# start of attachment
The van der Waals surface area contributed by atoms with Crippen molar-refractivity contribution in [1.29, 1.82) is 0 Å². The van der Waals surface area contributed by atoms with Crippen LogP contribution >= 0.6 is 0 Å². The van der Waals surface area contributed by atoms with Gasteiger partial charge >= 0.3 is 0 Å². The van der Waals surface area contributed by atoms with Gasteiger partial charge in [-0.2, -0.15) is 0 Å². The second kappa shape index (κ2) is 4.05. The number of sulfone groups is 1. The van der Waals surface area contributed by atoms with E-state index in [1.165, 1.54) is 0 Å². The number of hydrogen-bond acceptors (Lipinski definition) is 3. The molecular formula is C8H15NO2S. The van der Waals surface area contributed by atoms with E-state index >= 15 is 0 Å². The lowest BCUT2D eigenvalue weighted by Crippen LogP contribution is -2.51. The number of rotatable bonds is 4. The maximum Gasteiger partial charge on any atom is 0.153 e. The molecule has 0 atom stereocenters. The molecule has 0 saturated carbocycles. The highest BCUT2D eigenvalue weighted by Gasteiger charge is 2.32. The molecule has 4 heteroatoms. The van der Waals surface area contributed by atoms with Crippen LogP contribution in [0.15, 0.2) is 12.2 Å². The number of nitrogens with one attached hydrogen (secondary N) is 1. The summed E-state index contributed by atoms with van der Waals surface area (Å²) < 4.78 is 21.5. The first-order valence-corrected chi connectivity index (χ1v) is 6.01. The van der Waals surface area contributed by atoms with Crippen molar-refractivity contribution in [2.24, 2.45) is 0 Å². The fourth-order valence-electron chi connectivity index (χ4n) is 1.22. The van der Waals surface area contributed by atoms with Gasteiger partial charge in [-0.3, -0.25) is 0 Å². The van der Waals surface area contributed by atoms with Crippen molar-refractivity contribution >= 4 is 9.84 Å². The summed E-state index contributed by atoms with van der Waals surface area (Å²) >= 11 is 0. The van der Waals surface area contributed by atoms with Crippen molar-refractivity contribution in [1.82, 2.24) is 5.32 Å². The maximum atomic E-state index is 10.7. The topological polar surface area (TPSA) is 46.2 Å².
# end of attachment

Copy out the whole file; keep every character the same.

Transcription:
The van der Waals surface area contributed by atoms with Crippen molar-refractivity contribution in [1.29, 1.82) is 0 Å². The van der Waals surface area contributed by atoms with Crippen LogP contribution >= 0.6 is 0 Å². The van der Waals surface area contributed by atoms with Gasteiger partial charge >= 0.3 is 0 Å². The van der Waals surface area contributed by atoms with Gasteiger partial charge in [-0.2, -0.15) is 0 Å². The second kappa shape index (κ2) is 4.05. The number of sulfone groups is 1. The van der Waals surface area contributed by atoms with E-state index in [1.165, 1.54) is 0 Å². The number of hydrogen-bond acceptors (Lipinski definition) is 3. The molecular formula is C8H15NO2S. The van der Waals surface area contributed by atoms with E-state index >= 15 is 0 Å². The lowest BCUT2D eigenvalue weighted by Crippen LogP contribution is -2.51. The number of rotatable bonds is 4. The maximum Gasteiger partial charge on any atom is 0.153 e. The molecule has 0 atom stereocenters. The molecule has 0 saturated carbocycles. The highest BCUT2D eigenvalue weighted by Gasteiger charge is 2.32. The molecule has 4 heteroatoms. The van der Waals surface area contributed by atoms with Crippen LogP contribution in [0.15, 0.2) is 12.2 Å². The number of nitrogens with one attached hydrogen (secondary N) is 1. The summed E-state index contributed by atoms with van der Waals surface area (Å²) < 4.78 is 21.5. The first-order valence-corrected chi connectivity index (χ1v) is 6.01. The van der Waals surface area contributed by atoms with Crippen molar-refractivity contribution in [2.24, 2.45) is 0 Å². The fourth-order valence-electron chi connectivity index (χ4n) is 1.22. The van der Waals surface area contributed by atoms with Gasteiger partial charge in [-0.3, -0.25) is 0 Å². The van der Waals surface area contributed by atoms with Crippen molar-refractivity contribution >= 4 is 9.84 Å². The summed E-state index contributed by atoms with van der Waals surface area (Å²) >= 11 is 0. The van der Waals surface area contributed by atoms with Crippen molar-refractivity contribution in [1.82, 2.24) is 5.32 Å². The maximum atomic E-state index is 10.7. The topological polar surface area (TPSA) is 46.2 Å².